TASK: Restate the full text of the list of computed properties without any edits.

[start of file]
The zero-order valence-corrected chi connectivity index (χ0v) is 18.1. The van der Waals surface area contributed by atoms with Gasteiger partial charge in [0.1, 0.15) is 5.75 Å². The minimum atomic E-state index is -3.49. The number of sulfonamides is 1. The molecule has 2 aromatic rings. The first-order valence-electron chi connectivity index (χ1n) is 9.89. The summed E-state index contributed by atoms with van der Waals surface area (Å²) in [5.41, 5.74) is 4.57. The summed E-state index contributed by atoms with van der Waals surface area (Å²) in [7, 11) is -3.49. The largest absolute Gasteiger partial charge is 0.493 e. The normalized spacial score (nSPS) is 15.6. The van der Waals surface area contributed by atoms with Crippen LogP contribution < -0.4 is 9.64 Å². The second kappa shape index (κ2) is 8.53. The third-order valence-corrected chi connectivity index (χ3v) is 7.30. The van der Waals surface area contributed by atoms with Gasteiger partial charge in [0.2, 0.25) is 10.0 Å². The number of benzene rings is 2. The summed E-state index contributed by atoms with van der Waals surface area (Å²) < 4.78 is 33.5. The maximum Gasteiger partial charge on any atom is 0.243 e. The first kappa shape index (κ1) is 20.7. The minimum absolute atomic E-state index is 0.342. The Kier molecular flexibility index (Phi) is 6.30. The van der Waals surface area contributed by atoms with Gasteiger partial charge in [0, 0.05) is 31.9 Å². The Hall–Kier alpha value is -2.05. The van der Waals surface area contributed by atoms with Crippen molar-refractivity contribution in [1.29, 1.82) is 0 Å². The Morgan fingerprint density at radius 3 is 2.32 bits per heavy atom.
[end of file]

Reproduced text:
The zero-order valence-corrected chi connectivity index (χ0v) is 18.1. The van der Waals surface area contributed by atoms with Gasteiger partial charge in [0.1, 0.15) is 5.75 Å². The minimum atomic E-state index is -3.49. The number of sulfonamides is 1. The molecule has 2 aromatic rings. The first-order valence-electron chi connectivity index (χ1n) is 9.89. The summed E-state index contributed by atoms with van der Waals surface area (Å²) in [5.41, 5.74) is 4.57. The summed E-state index contributed by atoms with van der Waals surface area (Å²) in [7, 11) is -3.49. The largest absolute Gasteiger partial charge is 0.493 e. The normalized spacial score (nSPS) is 15.6. The van der Waals surface area contributed by atoms with Crippen LogP contribution < -0.4 is 9.64 Å². The second kappa shape index (κ2) is 8.53. The third-order valence-corrected chi connectivity index (χ3v) is 7.30. The van der Waals surface area contributed by atoms with Gasteiger partial charge in [0.2, 0.25) is 10.0 Å². The number of benzene rings is 2. The summed E-state index contributed by atoms with van der Waals surface area (Å²) < 4.78 is 33.5. The maximum Gasteiger partial charge on any atom is 0.243 e. The first kappa shape index (κ1) is 20.7. The minimum absolute atomic E-state index is 0.342. The Kier molecular flexibility index (Phi) is 6.30. The van der Waals surface area contributed by atoms with Gasteiger partial charge in [0, 0.05) is 31.9 Å². The Hall–Kier alpha value is -2.05. The van der Waals surface area contributed by atoms with Crippen molar-refractivity contribution in [1.29, 1.82) is 0 Å². The Morgan fingerprint density at radius 3 is 2.32 bits per heavy atom.